eBioMedicine, Volume 79, May 2022,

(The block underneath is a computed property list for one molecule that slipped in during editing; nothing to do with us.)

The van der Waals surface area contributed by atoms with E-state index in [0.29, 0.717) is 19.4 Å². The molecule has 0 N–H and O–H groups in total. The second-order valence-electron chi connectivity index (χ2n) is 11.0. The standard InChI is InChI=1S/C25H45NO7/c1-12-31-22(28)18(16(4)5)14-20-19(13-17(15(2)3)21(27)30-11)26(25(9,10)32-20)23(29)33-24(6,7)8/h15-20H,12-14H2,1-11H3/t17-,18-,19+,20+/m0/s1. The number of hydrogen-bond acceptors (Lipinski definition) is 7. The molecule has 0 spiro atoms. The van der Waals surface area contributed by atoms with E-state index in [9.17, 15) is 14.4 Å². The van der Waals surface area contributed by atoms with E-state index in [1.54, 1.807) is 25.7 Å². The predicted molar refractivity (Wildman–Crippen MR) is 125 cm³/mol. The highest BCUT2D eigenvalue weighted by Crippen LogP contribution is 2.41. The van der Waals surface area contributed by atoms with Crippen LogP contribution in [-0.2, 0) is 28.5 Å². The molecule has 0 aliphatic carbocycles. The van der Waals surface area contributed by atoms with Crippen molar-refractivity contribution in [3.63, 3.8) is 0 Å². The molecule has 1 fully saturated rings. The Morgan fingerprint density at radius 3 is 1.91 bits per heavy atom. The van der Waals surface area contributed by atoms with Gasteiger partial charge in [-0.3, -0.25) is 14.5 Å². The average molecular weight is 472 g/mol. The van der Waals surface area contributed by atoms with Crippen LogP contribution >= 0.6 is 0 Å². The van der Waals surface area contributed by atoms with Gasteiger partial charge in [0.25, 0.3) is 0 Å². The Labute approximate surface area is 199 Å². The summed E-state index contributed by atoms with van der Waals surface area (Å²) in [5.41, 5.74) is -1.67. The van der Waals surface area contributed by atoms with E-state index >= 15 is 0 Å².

Background: The effect of long-term exposure to air pollution on the development of chronic obstructive pulmonary disease (COPD) is still controversial, and the role of the interactions of air pollution with genetic risk and lifestyle in COPD risk is unclear. Methods: We included 452762 participants derived from the UK Biobank. Annual concentrations of air pollutions, including particle matter (PM2.5, PM10), nitrogen oxides (NOx), and nitrogen dioxide (NO2), were assessed using land-use regression model. We applied Cox proportional hazard model to evaluate the associations between air pollution and COPD risk. In addition, we constructed a polygenic risk score and a lifestyle score, and assessed whether genetic susceptibility and lifestyle modified the effect of air pollution on the COPD risk. Findings: Each interquartile range (IQR) increase in annual concentrations of PM2.5, PM10, NOx, and NO2 was associated with 1.17 (95% CI: 1.15,1.19), 1.05 (95% CI: 1.03,1.06), 1.13 (95% CI: 1.11,1.14), and 1.19 (95% CI: 1.16,1.21) times the risk of COPD, respectively. We observed an additive interaction between PM2.5 and genetic risk (P-interact=0.095), and a negative interaction between PM2.5 and lifestyle (P-interact=0.062). The HRs for each IQR increase in PM2.5 were 1.21, (95% CI: 1.16-1.25) and 1.24, (95% CI: 1.21-1.26) in individuals with healthy and unfavourable lifestyle, respectively; and 1.16, (95% CI: 1.13-1.19) and 1.19, (95% CI: 1.16-1.22) in those with low genetic risk and high genetic risk, respectively. Participants with high air pollution exposure, high genetic risk and unfavourable lifestyle showed the highest risk of COPD. Interpretation: Long-term exposure to air pollution was associated with increased risk of COPD, especially in those with high genetic risk and unfavourable lifestyle. Funding: None.